There has been much talk and discussion lately about various people and groups getting themselves busted for climbing where private property owners and governmental agencies, as well as others, do not want us to be climbing. Owners of private property are mostly concerned about liability issues. They are afraid that if we hurt ourselves, they will somehow end up on the short end of things and find themselves held responsible. Governmental agencies have that same concern and, in addition to that, are very quick to make rules against things that they do not understand. Tree climbing is something that most of them do not understand. Environmentally concerned individuals who are neither the property owner nor the governmental agency responsible for the property are dubious about our climbing because they perceive our climbing as being damaging to the tree.
Tree climbers need to be very concerned about this situation. As long as we remain unconcerned, more and more areas are going to be closed to us as we become more visible. The sport is growing and the more of us that are out there climbing, the more we are noticed. It has been only a few years since the few recreational climbers who were out there were able to go quietly about their climbs, knowing that hardly anyone would even notice. That is no longer the case. Most of those getting themselves busted are small groups who are being anything but quiet and unnoticed. As more climbers head into the trees, more noise and more notice will be inevitable, and authority will be unable to ignore our presence, and that will result in more busts and a weakening of relations between tree climbers and those who have, or are responsible for, the trees.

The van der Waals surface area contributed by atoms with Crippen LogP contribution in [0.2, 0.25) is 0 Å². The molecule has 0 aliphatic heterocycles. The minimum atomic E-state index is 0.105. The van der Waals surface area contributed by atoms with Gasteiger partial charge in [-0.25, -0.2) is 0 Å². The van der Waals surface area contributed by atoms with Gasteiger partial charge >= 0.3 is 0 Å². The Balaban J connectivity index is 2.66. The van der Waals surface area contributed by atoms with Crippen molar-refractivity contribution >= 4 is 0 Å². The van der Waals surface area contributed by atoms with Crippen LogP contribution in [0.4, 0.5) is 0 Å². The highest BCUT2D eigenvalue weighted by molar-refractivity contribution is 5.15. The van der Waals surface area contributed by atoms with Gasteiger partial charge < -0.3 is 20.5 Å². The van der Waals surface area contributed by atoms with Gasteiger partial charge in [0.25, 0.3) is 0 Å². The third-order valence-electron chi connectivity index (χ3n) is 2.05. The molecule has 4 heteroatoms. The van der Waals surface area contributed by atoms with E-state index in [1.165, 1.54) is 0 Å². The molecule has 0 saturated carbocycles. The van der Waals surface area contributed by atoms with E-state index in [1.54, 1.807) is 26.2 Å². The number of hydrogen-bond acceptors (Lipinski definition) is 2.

There are two ways that this problem can be resolved and we must implement both of them simultaneously in order to be successful. First our activity needs to be accepted by the outdoor adventure community, which is another way of saying that we need to address the issues of credibility and accreditation. We must become recognized as something other than rogue adventurers. The second is to adopt a code of climbing ethics that will emphasize our non-adversarial relationship with the trees we climb. Then, let the public know about these things through a program of education and an introduction to our activity that will allow us to be perceived positively.
As more information and ideas are amassed this topic will be addressed further. Those with specific ideas for a solution to this situation are encouraged to contact us. All input will be appreciated.